Watercourse

The original plan for the park included a miniature ornamental lake but in March 1893 it was decided to create a series of small pools with cascades instead.[1] Using a shallow natural valley,[2] an artificial watercourse was created to descend with the slope of the park from the terraces towards the Cardiff Road entrance.

This was constructed by James Pulham & Son, an eminent firm of garden landscapers who specialised in ornamental rock and water features.[3] The initial work was sufficiently advanced in June 1893 for the Parks Committee to authorise "a payment of £100 on account of a total sum of about £156" and to instruct that further rockwork be built at an additional cost not to exceed £125.[4] In October it was reported that Pulham & Son had completed the rockwork and further payment of £150 was authorised.[5]

Designs for two wooden bridges to cross the watercourse were approved in January 1894. These were to be constructed by Mr J. D. Parfitt at a cost of £96.[6]

In March 1894 the Parks Committee agreed to pay Pulham & Son the balance of their contract for rockwork, £68-3-5 making a total of £318-3-5.[7] It was reported that "the rockwork at the waterfall is universally admired, the treatment simulating a series of natural miniature cascades and pools".[8][9]

The watercourse was described as follows just before the park opened:[10][11] "The rockwork and pools form ... from some points of view, the prettiest feature of the park. Here Nature has been simulated with that art which conceals art. Masses of bolder-like stone, looking for all the world like the outcrop of the Titanic strata of sedimentary rocks, face the series of dells, pools, and cascades which twist and wind for a length of 400 feet. Two ornamental wooden bridges span this length, and with the fine old elms which have not been sacrificed to the greed of the land agent, give a flavour of genuine beauty to the whole place. The old watercourse, dry in summer with a black ash path beside it … has given opportunity for this prettiness. The largest of the many pools is near the Superintendent's lodge on the Cardiff-road and the biggest cascade near the pavilion. A considerable number of hardy ferns, reeds, irises, and rock plants have been planted about the pools and rockwork, and some idea of what has been so successfully accomplished may be gathered from the fact that over a thousand tons of rock and stone have been used in the formation of the details."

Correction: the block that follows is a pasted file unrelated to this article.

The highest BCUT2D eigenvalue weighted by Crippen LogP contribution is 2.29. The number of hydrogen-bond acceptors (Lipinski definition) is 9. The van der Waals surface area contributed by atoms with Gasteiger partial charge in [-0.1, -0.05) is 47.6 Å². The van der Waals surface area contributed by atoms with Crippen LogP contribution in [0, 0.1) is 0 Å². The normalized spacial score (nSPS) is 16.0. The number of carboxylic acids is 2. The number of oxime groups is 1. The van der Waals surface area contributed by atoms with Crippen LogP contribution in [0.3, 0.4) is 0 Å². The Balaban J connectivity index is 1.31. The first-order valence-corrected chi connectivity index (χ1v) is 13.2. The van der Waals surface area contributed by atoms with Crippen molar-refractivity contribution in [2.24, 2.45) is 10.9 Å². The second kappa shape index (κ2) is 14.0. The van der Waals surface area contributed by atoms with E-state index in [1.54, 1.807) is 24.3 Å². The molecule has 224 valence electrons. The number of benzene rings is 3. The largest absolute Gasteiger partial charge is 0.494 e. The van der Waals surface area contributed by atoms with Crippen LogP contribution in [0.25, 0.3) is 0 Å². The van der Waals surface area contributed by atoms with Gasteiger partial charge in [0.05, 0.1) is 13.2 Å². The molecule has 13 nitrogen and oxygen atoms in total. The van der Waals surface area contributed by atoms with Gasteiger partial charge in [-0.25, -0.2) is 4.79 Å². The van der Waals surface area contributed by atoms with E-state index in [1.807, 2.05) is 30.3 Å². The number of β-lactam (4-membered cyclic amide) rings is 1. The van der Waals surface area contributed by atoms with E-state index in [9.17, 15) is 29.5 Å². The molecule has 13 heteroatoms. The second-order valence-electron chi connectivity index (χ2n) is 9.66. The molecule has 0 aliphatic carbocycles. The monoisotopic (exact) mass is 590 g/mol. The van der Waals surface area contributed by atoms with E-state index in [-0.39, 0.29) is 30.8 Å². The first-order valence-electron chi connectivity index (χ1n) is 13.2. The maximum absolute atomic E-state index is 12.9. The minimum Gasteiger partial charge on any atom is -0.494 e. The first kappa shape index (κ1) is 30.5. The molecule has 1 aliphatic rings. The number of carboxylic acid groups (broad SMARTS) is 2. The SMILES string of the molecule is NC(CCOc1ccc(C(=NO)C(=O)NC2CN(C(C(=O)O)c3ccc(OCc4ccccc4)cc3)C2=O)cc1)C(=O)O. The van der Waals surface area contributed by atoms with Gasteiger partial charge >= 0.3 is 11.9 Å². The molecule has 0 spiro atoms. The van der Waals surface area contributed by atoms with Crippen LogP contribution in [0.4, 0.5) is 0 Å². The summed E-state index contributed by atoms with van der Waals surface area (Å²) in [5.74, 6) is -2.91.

The 1900s Ordnance Survey map shows this series of waterfalls and pools from the centre of the park heading south east. On the 1950s and 1970s maps, three footbridges are shown: north, centre and south across the streamway connecting the footpaths. On both the 1950s and 1970s OS maps, the watercourse ends just north of the Cardiff Road entrance where "sinks" is marked.

In early 1914 Friars Road was widened and an old well was discovered. The Parks Committee decided that the water from this well "be diverted into the ravine in Belle Vue Park" at a cost of about £18.[12]

Sources of Information

  1. Newport County Borough Council Parks Committee 24th March 1893
  2. Belle Vue Park Newport, Management Handbook Executive Summary, February 2017, page 5
  3. Claude Hitching, Rock Landscapes: The Pulham Legacy. Woodbridge : Garden Art Press, 2012
  4. Newport County Borough Council Parks Committee 30th June 1893
  5. Newport County Borough Council Parks Committee 20th October 1893
  6. Newport County Borough Council Parks Sub-Committee 18th January 1894
  7. Newport County Borough Council Parks Committee 2nd March 1894
  8. South Wales Daily News Wednesday March 7th 1894 page 6
  9. Cardiff Times and South Wales Weekly News Saturday March 10th 1894 page 6
  10. South Wales Daily News Friday September 7th 1894 page 4
  11. South Wales Echo, Friday, September 7, 1894 page 4
  12. Newport County Borough Council Parks and Cemeteries Committee 20th February 1914 and Parks Sub-Committee 19th February 1914